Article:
Government Enshrines Right of New Yorkers to Complain About and Stop Ugly Public Art

Weigh in on "pink poop" and other projects.

A rendering of Ohad Meromi's Sunbather. Photo via LIC Post.

A rendering of Ohad Meromi’s proposed public sculpture, Sunbather.
Image via: LIC Post.

The public will get a greater say in what kind of public art is erected in New York City, thanks to a new bill passed last week by the City Council, DNA Info reports.

“My bill aims to enhance the Percent for Art program by giving New Yorkers the ability to have a greater role in selecting public art projects that truly reflect the diversity of our city,” Jimmy Van Bramer, a city councilman representing Long Island City, said in a statement. Van Bramer introduced the bill earlier this year.

The new legislation only applies to the Percent for Art initiative, which was founded in 1982, and allots one percent of the budget for all city-funded construction projects for public art. Before these projects can be approved, however, now the artworks must be presented at a public hearing or community board meeting, giving local residents a chance to offer their feedback. Such presentations were previously part of the Percent for Art guidelines, but are now legally mandated.

The bill, which still needs to be signed into law by Mayor Bill de Blasio, was inspired by less-than-enthusiastically received plans to erect Sunbather, a bubblegum pink sculpture by Israeli sculptor Ohad Meromi, on a grass median in Long Island City at Jackson Avenue and 43rd Avenue (see Should $515,000 in Taxpayer Money Pay For the Long Island City “Gumby” Sculpture?). The project’s $515,000 budget derives from tax dollars spent on a nearby streetscape improvement project.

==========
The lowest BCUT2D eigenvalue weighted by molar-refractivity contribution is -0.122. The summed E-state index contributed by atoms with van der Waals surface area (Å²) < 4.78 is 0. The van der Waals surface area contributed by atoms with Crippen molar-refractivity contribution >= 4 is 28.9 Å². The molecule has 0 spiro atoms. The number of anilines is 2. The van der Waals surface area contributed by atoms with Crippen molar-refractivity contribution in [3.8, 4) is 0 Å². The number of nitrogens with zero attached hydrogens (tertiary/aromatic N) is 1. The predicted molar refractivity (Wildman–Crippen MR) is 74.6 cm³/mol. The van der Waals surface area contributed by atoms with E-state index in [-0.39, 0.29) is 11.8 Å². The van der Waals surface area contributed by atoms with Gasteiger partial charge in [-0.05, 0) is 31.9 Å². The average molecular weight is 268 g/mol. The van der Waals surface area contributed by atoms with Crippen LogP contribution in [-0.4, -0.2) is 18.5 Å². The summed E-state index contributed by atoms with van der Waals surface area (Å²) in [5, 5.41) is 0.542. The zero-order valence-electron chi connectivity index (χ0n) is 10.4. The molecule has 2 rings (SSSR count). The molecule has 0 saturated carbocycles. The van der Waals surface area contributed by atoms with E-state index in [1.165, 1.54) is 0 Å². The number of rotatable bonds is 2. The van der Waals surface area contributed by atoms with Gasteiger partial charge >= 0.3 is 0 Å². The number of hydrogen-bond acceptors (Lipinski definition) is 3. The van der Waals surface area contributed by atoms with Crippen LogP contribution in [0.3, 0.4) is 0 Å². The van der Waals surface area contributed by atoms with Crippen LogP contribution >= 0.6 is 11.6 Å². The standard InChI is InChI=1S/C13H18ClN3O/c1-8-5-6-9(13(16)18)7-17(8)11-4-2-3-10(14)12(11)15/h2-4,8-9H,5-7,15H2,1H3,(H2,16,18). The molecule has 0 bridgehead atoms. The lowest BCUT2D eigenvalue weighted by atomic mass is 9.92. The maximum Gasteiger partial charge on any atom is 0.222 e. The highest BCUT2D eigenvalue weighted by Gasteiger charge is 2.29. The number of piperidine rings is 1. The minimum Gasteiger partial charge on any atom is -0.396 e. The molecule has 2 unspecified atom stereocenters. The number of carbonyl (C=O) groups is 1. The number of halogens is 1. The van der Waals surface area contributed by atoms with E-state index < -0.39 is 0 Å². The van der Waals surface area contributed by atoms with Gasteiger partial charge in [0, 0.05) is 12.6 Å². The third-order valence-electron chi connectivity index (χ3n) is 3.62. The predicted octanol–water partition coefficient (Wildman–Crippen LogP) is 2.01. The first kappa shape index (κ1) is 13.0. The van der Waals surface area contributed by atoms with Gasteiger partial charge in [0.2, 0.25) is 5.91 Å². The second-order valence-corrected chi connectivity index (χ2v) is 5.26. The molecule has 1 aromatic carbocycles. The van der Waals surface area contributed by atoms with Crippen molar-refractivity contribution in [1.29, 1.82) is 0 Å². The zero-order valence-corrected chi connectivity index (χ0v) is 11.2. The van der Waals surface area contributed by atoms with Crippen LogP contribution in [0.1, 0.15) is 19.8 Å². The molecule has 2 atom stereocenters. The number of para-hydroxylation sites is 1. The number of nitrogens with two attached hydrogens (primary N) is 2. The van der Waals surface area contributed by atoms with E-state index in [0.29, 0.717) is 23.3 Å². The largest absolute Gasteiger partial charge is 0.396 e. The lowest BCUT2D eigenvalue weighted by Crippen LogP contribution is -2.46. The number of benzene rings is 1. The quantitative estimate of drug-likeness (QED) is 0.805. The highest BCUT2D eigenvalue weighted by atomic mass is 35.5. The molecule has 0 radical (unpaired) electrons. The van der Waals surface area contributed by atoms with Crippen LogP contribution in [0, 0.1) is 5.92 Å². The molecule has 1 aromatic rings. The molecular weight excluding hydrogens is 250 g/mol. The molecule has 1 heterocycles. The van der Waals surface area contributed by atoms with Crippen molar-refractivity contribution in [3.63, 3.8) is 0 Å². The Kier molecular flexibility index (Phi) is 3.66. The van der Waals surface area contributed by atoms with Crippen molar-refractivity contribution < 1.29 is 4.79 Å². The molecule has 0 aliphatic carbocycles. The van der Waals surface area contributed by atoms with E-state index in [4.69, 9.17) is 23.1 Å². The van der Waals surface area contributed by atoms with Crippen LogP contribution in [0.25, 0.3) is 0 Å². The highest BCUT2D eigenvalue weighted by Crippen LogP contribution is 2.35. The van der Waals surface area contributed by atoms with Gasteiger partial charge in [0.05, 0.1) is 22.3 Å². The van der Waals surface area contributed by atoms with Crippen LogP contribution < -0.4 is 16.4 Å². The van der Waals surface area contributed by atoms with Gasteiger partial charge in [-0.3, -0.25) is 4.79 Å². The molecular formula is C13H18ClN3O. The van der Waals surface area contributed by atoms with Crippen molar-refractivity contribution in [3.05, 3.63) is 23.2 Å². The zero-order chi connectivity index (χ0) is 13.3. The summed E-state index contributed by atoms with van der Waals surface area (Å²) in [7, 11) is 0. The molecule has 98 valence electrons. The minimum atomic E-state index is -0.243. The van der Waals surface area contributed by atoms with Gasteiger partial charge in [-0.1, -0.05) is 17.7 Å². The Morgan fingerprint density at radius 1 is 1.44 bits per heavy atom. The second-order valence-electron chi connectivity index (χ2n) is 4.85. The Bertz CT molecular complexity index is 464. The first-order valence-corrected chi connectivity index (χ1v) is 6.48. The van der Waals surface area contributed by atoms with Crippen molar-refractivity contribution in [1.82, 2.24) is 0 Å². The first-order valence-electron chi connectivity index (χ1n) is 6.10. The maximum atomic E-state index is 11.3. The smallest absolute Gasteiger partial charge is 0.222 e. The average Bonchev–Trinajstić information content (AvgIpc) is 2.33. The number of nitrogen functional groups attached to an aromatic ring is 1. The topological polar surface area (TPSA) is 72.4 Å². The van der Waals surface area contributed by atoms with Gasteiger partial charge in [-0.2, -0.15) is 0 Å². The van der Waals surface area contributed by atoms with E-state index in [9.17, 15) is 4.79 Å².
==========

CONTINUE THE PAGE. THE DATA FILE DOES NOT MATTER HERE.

The eight-foot-tall figure, which is scheduled to be installed next year, has already attracted a great deal of criticism, particularly from online commentators, who have compared it to “Gumby’s grandmother” and “pink poop.”

Van Bramer, who also serves as the chairman of the council’s cultural affairs committee and majority leader, recently passed another piece of legislation that will help the city created its first comprehensive cultural plan (see New York City Makes the Arts a Priority with New Cultural Plan).

UPDATE: artnet News received the following statement from New York City Department of Cultural Affairs Commissioner Tom Finkelpearl.

For the last 30 years the Percent for Art program has provided New Yorkers with hundreds of extraordinary works of art that enhance our libraries, plazas, schools, and other public spaces throughout the city. When I was director of this program in the 1990s, I saw the incredible value that close collaboration with residents and stakeholders brings to this process, creating a strong sense of ownership over the art work among residents and helping artists more fully engage with the communities we serve. We look forward to continuing our work to commission projects that bring great art to neighborhoods in all five boroughs.


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